The ‘War on Terror’ and the United Kingdom’s Constitution

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dc.contributor.author ELLIOTT, Mark
dc.date.accessioned 2007-05-23T15:18:06Z
dc.date.available 2007-05-23T15:18:06Z
dc.date.issued 2007
dc.identifier.citation European Journal of Legal Studies, 2007, 1, 1 en
dc.identifier.issn 1973-2937
dc.identifier.uri http://hdl.handle.net/1814/6847
dc.description.abstract That its “unwritten” nature makes the United Kingdom’s constitution extremely flexible is a truism if not a cliché. It is, nevertheless, a phenomenon that has never been more clearly evident than in the last ten years. No exaggeration is entailed in the statement that the British constitution has, during that period, undergone a truly dramatic period of change, including the devolution of legislative and administrative power and the reform of judicial and related institutions. However, most important, for present purposes, is the Human Rights Act 1998, which gives effect in national law to certain parts of the European Convention on Human Rights. This is the backdrop against which this paper considers the legal dimensions of the “war on terror” being waged by the British government – most notably its (now-abandoned) policy of indefinitely detaining suspected foreign terrorists without charge or trial. This is a useful context in which to seek to understand the implications of the HRA and to consider a broader discourse about the nature of the modern British constitution and the place of human rights within it. en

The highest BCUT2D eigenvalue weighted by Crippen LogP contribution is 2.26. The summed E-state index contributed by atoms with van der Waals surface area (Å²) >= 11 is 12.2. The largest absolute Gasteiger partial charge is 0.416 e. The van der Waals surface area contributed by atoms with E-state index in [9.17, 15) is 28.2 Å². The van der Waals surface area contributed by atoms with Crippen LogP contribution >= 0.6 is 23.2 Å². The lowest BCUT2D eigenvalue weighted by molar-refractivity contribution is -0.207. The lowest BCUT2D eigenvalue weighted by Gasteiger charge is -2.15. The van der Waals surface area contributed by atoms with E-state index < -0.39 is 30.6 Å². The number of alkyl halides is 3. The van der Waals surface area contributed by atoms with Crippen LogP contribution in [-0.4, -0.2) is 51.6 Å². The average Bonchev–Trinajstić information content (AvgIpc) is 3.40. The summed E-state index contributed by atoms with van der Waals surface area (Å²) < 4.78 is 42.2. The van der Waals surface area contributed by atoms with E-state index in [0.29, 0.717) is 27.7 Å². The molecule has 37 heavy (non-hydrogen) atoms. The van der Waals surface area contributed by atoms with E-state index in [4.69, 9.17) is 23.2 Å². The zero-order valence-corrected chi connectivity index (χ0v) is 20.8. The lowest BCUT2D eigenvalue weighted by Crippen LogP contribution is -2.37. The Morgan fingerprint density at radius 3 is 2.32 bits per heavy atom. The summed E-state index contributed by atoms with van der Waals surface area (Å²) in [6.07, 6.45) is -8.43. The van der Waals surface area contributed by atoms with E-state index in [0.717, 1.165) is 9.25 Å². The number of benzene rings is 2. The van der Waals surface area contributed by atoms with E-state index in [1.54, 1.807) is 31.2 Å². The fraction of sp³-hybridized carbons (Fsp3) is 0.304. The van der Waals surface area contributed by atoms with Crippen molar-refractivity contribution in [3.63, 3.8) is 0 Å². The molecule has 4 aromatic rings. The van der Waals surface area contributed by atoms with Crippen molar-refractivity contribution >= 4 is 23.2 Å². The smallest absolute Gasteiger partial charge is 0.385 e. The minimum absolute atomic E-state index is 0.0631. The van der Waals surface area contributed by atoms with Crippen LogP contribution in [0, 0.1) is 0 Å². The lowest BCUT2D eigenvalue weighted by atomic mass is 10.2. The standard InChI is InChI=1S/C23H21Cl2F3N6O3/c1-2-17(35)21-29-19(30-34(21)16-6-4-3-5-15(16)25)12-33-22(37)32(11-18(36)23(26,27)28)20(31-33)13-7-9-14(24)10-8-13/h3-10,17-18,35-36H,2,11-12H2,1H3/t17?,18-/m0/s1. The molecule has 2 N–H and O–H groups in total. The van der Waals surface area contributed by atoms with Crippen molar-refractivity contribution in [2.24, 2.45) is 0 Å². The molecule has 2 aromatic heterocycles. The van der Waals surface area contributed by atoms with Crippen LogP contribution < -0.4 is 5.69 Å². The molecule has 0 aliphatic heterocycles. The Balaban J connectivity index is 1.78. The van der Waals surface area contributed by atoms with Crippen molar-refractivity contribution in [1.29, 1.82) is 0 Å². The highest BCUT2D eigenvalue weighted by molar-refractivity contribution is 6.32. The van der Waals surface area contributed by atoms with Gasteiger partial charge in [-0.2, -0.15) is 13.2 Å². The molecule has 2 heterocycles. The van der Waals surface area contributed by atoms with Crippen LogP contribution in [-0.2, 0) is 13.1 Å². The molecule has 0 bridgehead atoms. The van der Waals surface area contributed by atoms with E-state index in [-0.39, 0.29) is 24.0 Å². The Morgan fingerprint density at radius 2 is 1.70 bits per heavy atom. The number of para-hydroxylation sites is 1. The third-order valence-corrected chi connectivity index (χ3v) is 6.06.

dc.format.extent 10752 bytes
dc.format.mimetype application/msword
dc.language.iso en en
dc.relation.uri http://www.ejls.eu/
dc.subject Comparative Law en
dc.title The ‘War on Terror’ and the United Kingdom’s Constitution en
dc.title.alternative La ‘guerre’ contre le terrorisme et la Constitution du Royaume-Uni
dc.type Article en
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